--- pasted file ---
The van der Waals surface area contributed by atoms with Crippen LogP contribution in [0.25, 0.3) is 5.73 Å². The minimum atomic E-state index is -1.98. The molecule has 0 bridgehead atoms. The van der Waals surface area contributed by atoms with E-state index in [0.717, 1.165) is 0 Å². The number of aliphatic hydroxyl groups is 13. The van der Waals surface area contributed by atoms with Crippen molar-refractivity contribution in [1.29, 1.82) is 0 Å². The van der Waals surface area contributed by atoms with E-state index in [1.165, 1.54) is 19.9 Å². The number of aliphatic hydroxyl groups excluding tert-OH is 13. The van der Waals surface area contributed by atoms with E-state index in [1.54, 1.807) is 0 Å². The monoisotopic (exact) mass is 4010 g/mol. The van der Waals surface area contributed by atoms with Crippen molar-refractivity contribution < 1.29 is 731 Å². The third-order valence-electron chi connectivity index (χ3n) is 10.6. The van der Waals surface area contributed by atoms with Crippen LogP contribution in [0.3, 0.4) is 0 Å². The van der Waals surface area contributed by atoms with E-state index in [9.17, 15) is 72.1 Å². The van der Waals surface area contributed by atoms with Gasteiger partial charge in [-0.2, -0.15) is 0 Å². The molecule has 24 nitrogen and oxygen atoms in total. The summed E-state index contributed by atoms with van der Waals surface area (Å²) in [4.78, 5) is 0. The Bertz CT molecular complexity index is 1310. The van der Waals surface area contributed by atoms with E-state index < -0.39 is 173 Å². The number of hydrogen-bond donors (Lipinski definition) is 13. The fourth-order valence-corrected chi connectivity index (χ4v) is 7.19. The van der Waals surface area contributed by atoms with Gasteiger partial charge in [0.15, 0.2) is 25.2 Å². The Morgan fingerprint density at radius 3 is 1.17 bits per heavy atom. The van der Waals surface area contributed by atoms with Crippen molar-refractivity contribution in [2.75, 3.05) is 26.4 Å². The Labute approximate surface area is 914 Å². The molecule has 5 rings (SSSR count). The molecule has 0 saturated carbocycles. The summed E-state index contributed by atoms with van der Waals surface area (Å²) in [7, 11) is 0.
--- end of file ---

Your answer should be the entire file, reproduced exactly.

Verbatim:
The van der Waals surface area contributed by atoms with Crippen LogP contribution in [0.25, 0.3) is 5.73 Å². The minimum atomic E-state index is -1.98. The molecule has 0 bridgehead atoms. The van der Waals surface area contributed by atoms with E-state index in [0.717, 1.165) is 0 Å². The number of aliphatic hydroxyl groups is 13. The van der Waals surface area contributed by atoms with Crippen molar-refractivity contribution in [1.29, 1.82) is 0 Å². The van der Waals surface area contributed by atoms with E-state index in [1.165, 1.54) is 19.9 Å². The number of aliphatic hydroxyl groups excluding tert-OH is 13. The van der Waals surface area contributed by atoms with E-state index in [1.54, 1.807) is 0 Å². The monoisotopic (exact) mass is 4010 g/mol. The van der Waals surface area contributed by atoms with Crippen molar-refractivity contribution < 1.29 is 731 Å². The third-order valence-electron chi connectivity index (χ3n) is 10.6. The van der Waals surface area contributed by atoms with Crippen LogP contribution in [0.3, 0.4) is 0 Å². The van der Waals surface area contributed by atoms with E-state index in [9.17, 15) is 72.1 Å². The van der Waals surface area contributed by atoms with Gasteiger partial charge in [-0.2, -0.15) is 0 Å². The molecule has 24 nitrogen and oxygen atoms in total. The summed E-state index contributed by atoms with van der Waals surface area (Å²) in [4.78, 5) is 0. The Bertz CT molecular complexity index is 1310. The van der Waals surface area contributed by atoms with E-state index < -0.39 is 173 Å². The number of hydrogen-bond donors (Lipinski definition) is 13. The fourth-order valence-corrected chi connectivity index (χ4v) is 7.19. The van der Waals surface area contributed by atoms with Gasteiger partial charge in [0.15, 0.2) is 25.2 Å². The Morgan fingerprint density at radius 3 is 1.17 bits per heavy atom. The van der Waals surface area contributed by atoms with Crippen molar-refractivity contribution in [2.75, 3.05) is 26.4 Å². The Labute approximate surface area is 914 Å². The molecule has 5 rings (SSSR count). The molecule has 0 saturated carbocycles. The summed E-state index contributed by atoms with van der Waals surface area (Å²) in [7, 11) is 0.